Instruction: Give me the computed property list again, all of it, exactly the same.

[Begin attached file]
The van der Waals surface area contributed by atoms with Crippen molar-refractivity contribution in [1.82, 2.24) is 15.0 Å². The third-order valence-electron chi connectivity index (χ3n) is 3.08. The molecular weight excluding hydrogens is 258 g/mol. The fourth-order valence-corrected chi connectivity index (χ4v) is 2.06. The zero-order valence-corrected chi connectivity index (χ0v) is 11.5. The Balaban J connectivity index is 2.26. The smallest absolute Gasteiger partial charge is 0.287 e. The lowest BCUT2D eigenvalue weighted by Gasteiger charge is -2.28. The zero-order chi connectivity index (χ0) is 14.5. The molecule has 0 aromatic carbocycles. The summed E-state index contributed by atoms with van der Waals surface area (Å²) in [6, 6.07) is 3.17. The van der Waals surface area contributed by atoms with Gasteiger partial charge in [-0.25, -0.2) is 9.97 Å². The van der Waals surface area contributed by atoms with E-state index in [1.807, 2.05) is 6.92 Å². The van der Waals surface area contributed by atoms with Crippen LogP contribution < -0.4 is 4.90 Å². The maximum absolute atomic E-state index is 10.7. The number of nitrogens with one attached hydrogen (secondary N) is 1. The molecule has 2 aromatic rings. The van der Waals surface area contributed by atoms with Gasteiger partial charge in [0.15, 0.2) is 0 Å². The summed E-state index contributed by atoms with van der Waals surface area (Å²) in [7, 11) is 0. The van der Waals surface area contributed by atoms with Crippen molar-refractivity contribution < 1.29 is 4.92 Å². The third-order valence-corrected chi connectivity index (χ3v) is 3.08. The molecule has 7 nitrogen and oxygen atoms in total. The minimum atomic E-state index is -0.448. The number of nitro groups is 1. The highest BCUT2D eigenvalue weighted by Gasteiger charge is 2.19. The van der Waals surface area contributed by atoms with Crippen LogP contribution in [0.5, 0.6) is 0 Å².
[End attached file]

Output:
The van der Waals surface area contributed by atoms with Crippen molar-refractivity contribution in [1.82, 2.24) is 15.0 Å². The third-order valence-electron chi connectivity index (χ3n) is 3.08. The molecular weight excluding hydrogens is 258 g/mol. The fourth-order valence-corrected chi connectivity index (χ4v) is 2.06. The zero-order valence-corrected chi connectivity index (χ0v) is 11.5. The Balaban J connectivity index is 2.26. The smallest absolute Gasteiger partial charge is 0.287 e. The lowest BCUT2D eigenvalue weighted by Gasteiger charge is -2.28. The zero-order chi connectivity index (χ0) is 14.5. The molecule has 0 aromatic carbocycles. The summed E-state index contributed by atoms with van der Waals surface area (Å²) in [6, 6.07) is 3.17. The van der Waals surface area contributed by atoms with Gasteiger partial charge in [-0.25, -0.2) is 9.97 Å². The van der Waals surface area contributed by atoms with E-state index in [1.807, 2.05) is 6.92 Å². The van der Waals surface area contributed by atoms with Crippen LogP contribution < -0.4 is 4.90 Å². The maximum absolute atomic E-state index is 10.7. The number of nitrogens with one attached hydrogen (secondary N) is 1. The molecule has 2 aromatic rings. The van der Waals surface area contributed by atoms with Gasteiger partial charge in [0.15, 0.2) is 0 Å². The summed E-state index contributed by atoms with van der Waals surface area (Å²) in [7, 11) is 0. The van der Waals surface area contributed by atoms with Crippen molar-refractivity contribution < 1.29 is 4.92 Å². The third-order valence-corrected chi connectivity index (χ3v) is 3.08. The molecule has 7 nitrogen and oxygen atoms in total. The minimum atomic E-state index is -0.448. The number of nitro groups is 1. The highest BCUT2D eigenvalue weighted by Gasteiger charge is 2.19. The van der Waals surface area contributed by atoms with Crippen LogP contribution in [0.5, 0.6) is 0 Å².